Gold slips below $1,620 as euro retreats
LONDON (Reuters) - Gold eased below $1,620 an ounce on Monday, taking its cue from a weaker euro ahead of key central bank meetings this week, as investors weighed up the prospect of the European Central Bank taking fresh measures to combat the euro zone debt crisis.
The metal climbed 2.5 percent last week, its best weekly performance in eight, after ECB President Mario Draghi pledged to do whatever necessary to prop up the euro.
But caution ahead of the ECB's meeting on Thursday, which will be watched for signs that Draghi's pledge will be backed with action, has since pulled the metal off its highs, though it remains supported just below $1,620 an ounce.
Spot gold was down 0.3 percent at $1,618.09 an ounce at 7:14 a.m. EDT (1114 GMT), while U.S. gold futures for August delivery were down 40 cents an ounce at $1,617.60. Spot prices are on track for a 1.3 percent gain in July.
"The market will be very disappointed if Draghi doesn't deliver," Commerzbank analyst Daniel Briesemann said. "The expectations for the upcoming ECB meeting are very high, and he must say something really significant.
"If he fails to do so, we will probably see lower commodity prices across the board, due to a stronger U.S. dollar."
Gold stayed under pressure on Monday as the euro fell 0.7 percent against the dollar, with traders taking profit on last week's gains.
The metal has been held in check this year by losses in the euro and consequent gains in the dollar, which make assets priced in the U.S. currency more expensive for other currency holders and curb gold's appeal as an alternative holding.
Better appetite for risk was reflected in the wider financial markets, however, with European shares extending early gains to four-month highs and German Bund futures staying close to three-week lows on expectations the ECB could be preparing bold measures to cut high Italian and Spanish borrowing costs.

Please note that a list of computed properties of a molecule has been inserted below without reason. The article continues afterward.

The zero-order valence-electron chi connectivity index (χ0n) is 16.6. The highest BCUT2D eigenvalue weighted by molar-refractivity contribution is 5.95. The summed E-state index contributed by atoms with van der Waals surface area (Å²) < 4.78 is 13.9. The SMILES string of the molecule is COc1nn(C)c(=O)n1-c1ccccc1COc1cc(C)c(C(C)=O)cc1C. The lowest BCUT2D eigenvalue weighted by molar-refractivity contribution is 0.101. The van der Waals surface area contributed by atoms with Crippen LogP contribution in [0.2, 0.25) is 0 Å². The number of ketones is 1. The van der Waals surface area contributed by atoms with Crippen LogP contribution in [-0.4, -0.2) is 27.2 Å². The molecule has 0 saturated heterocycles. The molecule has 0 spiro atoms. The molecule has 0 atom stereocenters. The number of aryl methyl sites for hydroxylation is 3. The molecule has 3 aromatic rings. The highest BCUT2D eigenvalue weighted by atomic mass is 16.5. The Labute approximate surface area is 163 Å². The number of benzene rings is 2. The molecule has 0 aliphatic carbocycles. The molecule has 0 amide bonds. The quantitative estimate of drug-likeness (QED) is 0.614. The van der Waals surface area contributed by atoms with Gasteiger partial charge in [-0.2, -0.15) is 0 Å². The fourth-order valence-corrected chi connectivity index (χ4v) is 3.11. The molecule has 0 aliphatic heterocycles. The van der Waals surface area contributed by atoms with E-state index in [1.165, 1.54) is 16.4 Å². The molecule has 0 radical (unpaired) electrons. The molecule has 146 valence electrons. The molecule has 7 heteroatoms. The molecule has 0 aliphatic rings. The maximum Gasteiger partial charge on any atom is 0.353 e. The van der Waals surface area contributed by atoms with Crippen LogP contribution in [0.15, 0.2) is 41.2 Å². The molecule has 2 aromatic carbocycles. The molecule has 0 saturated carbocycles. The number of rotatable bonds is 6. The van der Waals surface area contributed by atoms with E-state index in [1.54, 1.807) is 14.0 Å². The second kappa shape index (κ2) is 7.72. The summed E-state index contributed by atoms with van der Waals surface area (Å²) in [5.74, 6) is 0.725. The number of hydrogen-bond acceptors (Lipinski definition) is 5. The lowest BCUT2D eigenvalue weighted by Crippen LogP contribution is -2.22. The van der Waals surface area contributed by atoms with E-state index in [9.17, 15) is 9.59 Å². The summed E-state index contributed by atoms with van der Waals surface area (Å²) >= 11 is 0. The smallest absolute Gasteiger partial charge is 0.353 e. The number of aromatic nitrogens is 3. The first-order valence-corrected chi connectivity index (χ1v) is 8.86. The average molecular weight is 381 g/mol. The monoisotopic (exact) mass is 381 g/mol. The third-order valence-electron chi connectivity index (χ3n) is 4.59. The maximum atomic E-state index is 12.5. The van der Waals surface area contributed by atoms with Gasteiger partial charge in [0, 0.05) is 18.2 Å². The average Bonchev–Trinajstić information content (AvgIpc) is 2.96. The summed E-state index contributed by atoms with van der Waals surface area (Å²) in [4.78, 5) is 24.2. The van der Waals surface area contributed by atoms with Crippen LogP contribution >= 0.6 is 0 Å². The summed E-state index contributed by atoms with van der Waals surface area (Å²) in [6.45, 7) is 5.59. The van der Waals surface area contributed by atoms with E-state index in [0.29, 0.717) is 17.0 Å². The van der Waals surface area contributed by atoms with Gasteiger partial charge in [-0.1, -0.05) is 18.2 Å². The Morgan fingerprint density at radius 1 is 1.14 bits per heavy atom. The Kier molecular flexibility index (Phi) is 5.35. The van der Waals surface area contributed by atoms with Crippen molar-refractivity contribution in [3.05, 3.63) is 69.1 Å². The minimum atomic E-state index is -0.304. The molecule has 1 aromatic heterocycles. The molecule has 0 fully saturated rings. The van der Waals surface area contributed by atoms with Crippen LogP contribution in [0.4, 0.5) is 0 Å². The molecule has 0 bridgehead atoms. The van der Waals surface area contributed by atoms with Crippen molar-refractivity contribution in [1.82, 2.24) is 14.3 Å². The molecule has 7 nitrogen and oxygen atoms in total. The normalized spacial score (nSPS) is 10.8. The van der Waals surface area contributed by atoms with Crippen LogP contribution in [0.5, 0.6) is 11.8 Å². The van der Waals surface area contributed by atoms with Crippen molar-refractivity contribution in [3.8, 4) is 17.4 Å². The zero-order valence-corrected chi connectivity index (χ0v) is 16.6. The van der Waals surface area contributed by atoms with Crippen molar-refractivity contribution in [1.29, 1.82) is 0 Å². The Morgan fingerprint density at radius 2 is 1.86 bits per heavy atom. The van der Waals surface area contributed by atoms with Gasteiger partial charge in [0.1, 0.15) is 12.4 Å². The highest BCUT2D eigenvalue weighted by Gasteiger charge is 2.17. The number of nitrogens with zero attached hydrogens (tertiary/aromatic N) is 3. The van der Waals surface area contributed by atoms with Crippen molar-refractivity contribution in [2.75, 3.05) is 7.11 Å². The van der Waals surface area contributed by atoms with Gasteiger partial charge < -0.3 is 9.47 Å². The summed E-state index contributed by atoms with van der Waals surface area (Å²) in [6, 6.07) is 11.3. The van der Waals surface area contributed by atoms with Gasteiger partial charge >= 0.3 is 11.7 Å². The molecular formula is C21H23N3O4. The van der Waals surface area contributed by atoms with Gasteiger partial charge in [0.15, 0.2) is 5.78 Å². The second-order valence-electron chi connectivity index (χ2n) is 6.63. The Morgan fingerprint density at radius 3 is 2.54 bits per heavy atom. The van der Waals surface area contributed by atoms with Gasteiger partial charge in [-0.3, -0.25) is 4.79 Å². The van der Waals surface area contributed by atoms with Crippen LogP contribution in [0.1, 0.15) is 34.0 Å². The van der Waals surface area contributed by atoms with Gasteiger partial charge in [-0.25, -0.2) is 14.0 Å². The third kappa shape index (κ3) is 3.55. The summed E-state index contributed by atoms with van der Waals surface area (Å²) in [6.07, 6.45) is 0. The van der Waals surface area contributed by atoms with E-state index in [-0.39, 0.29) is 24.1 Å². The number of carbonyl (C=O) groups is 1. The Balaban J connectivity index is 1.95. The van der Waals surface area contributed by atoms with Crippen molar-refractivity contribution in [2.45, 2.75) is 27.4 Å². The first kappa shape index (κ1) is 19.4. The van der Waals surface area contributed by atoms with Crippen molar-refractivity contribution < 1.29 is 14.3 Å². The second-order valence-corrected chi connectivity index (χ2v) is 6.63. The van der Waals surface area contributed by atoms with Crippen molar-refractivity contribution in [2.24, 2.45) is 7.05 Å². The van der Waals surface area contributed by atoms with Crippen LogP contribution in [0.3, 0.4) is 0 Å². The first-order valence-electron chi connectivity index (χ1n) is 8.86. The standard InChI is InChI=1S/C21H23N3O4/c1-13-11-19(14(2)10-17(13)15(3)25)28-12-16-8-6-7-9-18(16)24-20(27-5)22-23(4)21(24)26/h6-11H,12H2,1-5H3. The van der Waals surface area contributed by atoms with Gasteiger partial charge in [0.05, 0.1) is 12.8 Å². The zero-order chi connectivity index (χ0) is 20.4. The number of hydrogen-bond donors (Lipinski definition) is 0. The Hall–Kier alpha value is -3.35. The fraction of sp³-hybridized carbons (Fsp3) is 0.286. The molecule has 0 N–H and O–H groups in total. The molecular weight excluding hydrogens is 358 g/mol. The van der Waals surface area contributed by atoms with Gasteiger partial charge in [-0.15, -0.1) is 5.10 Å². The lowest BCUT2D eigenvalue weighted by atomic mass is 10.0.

Euro-priced gold, which has outperformed dollar gold this year, was up 0.3 percent at 1,321.32 euros an ounce.
PHYSICAL DEMAND STILL SOFT
While the wider markets set gold's direction, underlying demand for the metal remained soft. Buying in major consumer India was lackluster as high prices, exacerbated by weakness in the rupee, kept local buyers on the sidelines.
The world's biggest gold-backed exchange-traded fund (ETF), New York's SPDR Gold Trust (GLD.P), reported a fifth consecutive weekly outflow from its holdings on Friday, its longest such run of losses in about 18 months. The fund was on track for its biggest monthly outflow this year in July, of 30.9 metric tons (34.06 tons).
ETFs, which issue securities backed by physical metal, have proved a popular investment vehicle in recent years.
Meanwhile, hedge funds and money managers trimmed their net long position by about 25 percent in U.S. gold futures and options in the week to July 24 as slumping bullion prices prompted investors to reduce their bullish bets.
"Right now, it's clear that sentiment is clearly turning in gold's favor," UBS said in a note. "But it's also clear that despite last week's inflow of fresh longs, some hesitancy abounds."
"A much bigger pool of investors, while starting to pay attention to gold again, are biding their time before getting long. Investors are playing the waiting game, looking for the signal to get back in."
UBS said that the signal for most investors would be U.S. quantitative easing (QE). Further monetary easing would maintain pressure on long-term interest rates, keeping the opportunity cost of holding gold at rock bottom and pressuring the dollar.
A meeting of the Federal Reserve this week will also be watched, but few expect concrete clues on QE this time around.
Among other precious metals, silver was down 0.2 percent at $27.68 an ounce, though gold's rise put it on track for its first monthly gain in five. Its run of four straight monthly losses to June was its longest such streak since 2000.
Spot platinum was down 0.1 percent at $1,401.49 an ounce. Spot palladium bucked the trend to rise 0.8 percent to $576.75 an ounce.
(Editing by Jane Baird and Keiron Henderson)
- Tweet this
- Share this
- Digg this